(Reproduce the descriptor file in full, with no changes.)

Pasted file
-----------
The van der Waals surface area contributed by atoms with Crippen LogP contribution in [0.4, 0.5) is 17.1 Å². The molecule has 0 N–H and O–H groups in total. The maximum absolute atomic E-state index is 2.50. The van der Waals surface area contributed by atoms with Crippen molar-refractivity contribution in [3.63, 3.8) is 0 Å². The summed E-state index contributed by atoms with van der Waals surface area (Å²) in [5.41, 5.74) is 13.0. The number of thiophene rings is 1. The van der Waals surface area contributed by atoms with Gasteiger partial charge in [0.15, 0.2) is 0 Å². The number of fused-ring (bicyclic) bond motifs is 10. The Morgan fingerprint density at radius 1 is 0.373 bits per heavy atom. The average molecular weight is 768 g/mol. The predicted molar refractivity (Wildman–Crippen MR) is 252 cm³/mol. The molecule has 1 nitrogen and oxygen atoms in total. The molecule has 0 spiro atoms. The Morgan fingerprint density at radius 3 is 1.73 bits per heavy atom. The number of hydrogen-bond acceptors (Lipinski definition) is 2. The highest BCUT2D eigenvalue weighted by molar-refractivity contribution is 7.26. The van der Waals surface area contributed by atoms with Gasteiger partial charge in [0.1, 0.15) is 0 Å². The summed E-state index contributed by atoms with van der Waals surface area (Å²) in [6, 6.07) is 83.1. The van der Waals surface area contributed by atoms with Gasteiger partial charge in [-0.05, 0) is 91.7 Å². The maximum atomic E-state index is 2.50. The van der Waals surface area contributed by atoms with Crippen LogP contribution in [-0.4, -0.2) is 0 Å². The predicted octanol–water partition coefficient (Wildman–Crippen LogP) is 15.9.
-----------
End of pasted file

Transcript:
The van der Waals surface area contributed by atoms with Crippen LogP contribution in [0.4, 0.5) is 17.1 Å². The molecule has 0 N–H and O–H groups in total. The maximum absolute atomic E-state index is 2.50. The van der Waals surface area contributed by atoms with Crippen molar-refractivity contribution in [3.63, 3.8) is 0 Å². The summed E-state index contributed by atoms with van der Waals surface area (Å²) in [5.41, 5.74) is 13.0. The number of thiophene rings is 1. The van der Waals surface area contributed by atoms with Gasteiger partial charge in [0.15, 0.2) is 0 Å². The number of fused-ring (bicyclic) bond motifs is 10. The Morgan fingerprint density at radius 1 is 0.373 bits per heavy atom. The average molecular weight is 768 g/mol. The predicted molar refractivity (Wildman–Crippen MR) is 252 cm³/mol. The molecule has 1 nitrogen and oxygen atoms in total. The molecule has 0 spiro atoms. The Morgan fingerprint density at radius 3 is 1.73 bits per heavy atom. The number of hydrogen-bond acceptors (Lipinski definition) is 2. The highest BCUT2D eigenvalue weighted by molar-refractivity contribution is 7.26. The van der Waals surface area contributed by atoms with Gasteiger partial charge in [0.1, 0.15) is 0 Å². The summed E-state index contributed by atoms with van der Waals surface area (Å²) in [6, 6.07) is 83.1. The van der Waals surface area contributed by atoms with Gasteiger partial charge in [-0.05, 0) is 91.7 Å². The maximum atomic E-state index is 2.50. The van der Waals surface area contributed by atoms with Crippen LogP contribution in [-0.4, -0.2) is 0 Å². The predicted octanol–water partition coefficient (Wildman–Crippen LogP) is 15.9.